Elections are ostensibly by secret ballot. However, only one candidate who has been selected by the Democratic Front for the Reunification of the Fatherland appears on the ballot. A voter may cross off the candidate's name to vote against him, but must do so in a special booth without any secrecy. According to many North Korean defectors, such an act of defiance is too risky to even attempt.5
According to the Constitution of North Korea, it is the highest branches of state power. In practice, it merely serves as a rubber stamp for decisions already made by the nation's executive branches and the Workers' Party. The SPA always passes all proposals by the government into law during its sessions with almost no debate or modificationcitation needed.
The Assembly is convened once or twice a year in regular sessions of several days each. At all other times, the Presidium serves as the country’s legislature. Extraordinary sessions of the Assembly can also meet when called by the Presidium or by one third of the Assembly deputies.
The functions of the SPA are:6
- Adopting, amending or supplementing enactments to the constitution
- Determining State policy and budgets
- Elections of the Chairman, Vice-Chairman and members of the National Defence Commission
- Election of the President and other members of the Presidium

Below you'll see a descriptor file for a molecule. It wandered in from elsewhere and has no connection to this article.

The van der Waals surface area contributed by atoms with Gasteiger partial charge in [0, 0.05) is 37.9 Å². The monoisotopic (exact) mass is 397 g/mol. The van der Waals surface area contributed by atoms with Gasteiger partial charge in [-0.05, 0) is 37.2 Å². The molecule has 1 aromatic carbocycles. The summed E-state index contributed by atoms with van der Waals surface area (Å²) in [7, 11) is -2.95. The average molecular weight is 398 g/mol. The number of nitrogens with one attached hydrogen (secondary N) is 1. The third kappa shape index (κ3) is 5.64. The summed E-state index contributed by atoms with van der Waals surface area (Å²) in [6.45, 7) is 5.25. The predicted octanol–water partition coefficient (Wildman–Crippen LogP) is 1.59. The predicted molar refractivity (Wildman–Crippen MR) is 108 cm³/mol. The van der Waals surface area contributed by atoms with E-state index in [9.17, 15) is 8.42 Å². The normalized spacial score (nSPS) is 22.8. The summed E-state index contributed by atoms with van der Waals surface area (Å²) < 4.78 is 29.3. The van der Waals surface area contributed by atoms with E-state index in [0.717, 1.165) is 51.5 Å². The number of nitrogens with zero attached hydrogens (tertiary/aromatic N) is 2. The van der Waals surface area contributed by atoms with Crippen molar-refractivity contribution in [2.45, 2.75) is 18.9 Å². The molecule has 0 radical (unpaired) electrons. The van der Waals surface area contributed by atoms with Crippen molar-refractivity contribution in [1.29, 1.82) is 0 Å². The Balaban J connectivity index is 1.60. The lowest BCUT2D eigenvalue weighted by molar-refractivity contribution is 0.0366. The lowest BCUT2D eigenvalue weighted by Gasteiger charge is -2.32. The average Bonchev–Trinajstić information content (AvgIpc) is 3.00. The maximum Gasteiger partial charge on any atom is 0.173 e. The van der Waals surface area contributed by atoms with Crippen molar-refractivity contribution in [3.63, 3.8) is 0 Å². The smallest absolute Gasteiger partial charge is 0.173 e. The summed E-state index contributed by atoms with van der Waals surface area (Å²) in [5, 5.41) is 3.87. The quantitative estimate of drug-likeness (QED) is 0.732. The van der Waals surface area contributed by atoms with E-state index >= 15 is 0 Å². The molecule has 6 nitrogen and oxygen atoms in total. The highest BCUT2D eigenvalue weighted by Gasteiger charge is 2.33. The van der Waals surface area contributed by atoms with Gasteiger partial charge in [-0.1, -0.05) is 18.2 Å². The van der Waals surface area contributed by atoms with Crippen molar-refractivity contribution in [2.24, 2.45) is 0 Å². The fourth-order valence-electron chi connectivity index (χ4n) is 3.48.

- Elections of legal officials
- Appointing President, Vice-President and other members of the Cabinet
- Receiving reports and adopting measures on the Cabinet
The Constitution is amended when approved by more than two thirds of the number of deputies.6
The Presidium of the Supreme People's Assembly is the highest organ of power in North Korea. It exercises legislative power when the SPA is in recess, which occurs during all but a few days of every year. Kim Yong-nam is the current President of the Presidium.3
The Presidium consists of the President, Vice-Presidents, secretaries and other members. The functions of the Presidium are to:6
- Convene sessions of the Supreme People's Assembly
- Examine and approve new state legislation when the SPA is in recess
- Interpret and enact the Constitution and legislation
- Form or dissolve state ministries
- Supervise laws of State organs
- Organize elections to the Supreme People's Assembly
- Ratify treaties with foreign countries
- Appoint, transfer, or remove officials and judges when the SPA is not in session
- Grant special pardons or amnesties
According to the 1998 Constitution, the Presidium and the President of the Presidium succeed the Assembly's Standing Committee and the Chairman of the Standing Committee; the latter post was both the speaker of the Assembly and the head of State before the creation of the President of the DPRK. Currently, the President of the Presidium is the head of State, while the Chairman of the Assembly is the SPA speaker.
- Association of Secretaries General of Parliaments
- "North Korean legislature seen set to name Kim president", CNN, August 20, 1998.
- Dae-woong, Jin (2007-10-04). "Who's who in North Korea's power elite". The Korea Herald. Retrieved 2007-10-05.
- "DPRK revises constitution, elects Kim Jong Un as top leader", 2012-04-14
- "North Korea votes for new rubber-stamp legislature," Associated Press, March 8, 2009.
- Europa Publications Staff. (2002). The Far East and Australasia 2003. Routledge. pp. 680. ISBN 978-1-85743-133-9
- North Korean Government, CIA World Factbook
- FACTBOX - North Korea's main political bodies and power, Reuters.
- First Session of 12th Supreme People's Assembly of North Korea Helddead link